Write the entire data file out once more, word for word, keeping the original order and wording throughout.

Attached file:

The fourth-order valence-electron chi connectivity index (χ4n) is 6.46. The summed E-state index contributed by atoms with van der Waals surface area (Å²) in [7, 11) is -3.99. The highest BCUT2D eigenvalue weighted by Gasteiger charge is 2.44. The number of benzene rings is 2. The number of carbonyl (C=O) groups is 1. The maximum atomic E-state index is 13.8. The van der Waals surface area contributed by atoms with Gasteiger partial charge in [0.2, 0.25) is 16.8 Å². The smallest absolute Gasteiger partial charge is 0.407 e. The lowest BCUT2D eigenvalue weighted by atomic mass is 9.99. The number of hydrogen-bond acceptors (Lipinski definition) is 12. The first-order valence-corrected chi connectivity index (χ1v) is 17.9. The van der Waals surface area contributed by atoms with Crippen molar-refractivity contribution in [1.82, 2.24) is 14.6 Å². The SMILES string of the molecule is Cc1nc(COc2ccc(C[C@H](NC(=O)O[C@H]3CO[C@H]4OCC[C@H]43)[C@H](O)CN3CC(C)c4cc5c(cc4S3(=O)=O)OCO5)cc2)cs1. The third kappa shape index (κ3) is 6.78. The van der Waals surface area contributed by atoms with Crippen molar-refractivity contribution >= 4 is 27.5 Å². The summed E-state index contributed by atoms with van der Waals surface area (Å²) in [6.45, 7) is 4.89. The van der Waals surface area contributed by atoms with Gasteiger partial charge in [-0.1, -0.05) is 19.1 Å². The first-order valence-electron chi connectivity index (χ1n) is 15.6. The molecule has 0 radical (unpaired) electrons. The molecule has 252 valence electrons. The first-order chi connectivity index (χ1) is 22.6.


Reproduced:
The fourth-order valence-electron chi connectivity index (χ4n) is 6.46. The summed E-state index contributed by atoms with van der Waals surface area (Å²) in [7, 11) is -3.99. The highest BCUT2D eigenvalue weighted by Gasteiger charge is 2.44. The number of benzene rings is 2. The number of carbonyl (C=O) groups is 1. The maximum atomic E-state index is 13.8. The van der Waals surface area contributed by atoms with Gasteiger partial charge in [0.2, 0.25) is 16.8 Å². The smallest absolute Gasteiger partial charge is 0.407 e. The lowest BCUT2D eigenvalue weighted by atomic mass is 9.99. The number of hydrogen-bond acceptors (Lipinski definition) is 12. The first-order valence-corrected chi connectivity index (χ1v) is 17.9. The van der Waals surface area contributed by atoms with Crippen molar-refractivity contribution in [1.82, 2.24) is 14.6 Å². The SMILES string of the molecule is Cc1nc(COc2ccc(C[C@H](NC(=O)O[C@H]3CO[C@H]4OCC[C@H]43)[C@H](O)CN3CC(C)c4cc5c(cc4S3(=O)=O)OCO5)cc2)cs1. The third kappa shape index (κ3) is 6.78. The van der Waals surface area contributed by atoms with Crippen molar-refractivity contribution >= 4 is 27.5 Å². The summed E-state index contributed by atoms with van der Waals surface area (Å²) in [6.45, 7) is 4.89. The van der Waals surface area contributed by atoms with Gasteiger partial charge in [-0.1, -0.05) is 19.1 Å². The first-order valence-electron chi connectivity index (χ1n) is 15.6. The molecule has 0 radical (unpaired) electrons. The molecule has 252 valence electrons. The first-order chi connectivity index (χ1) is 22.6.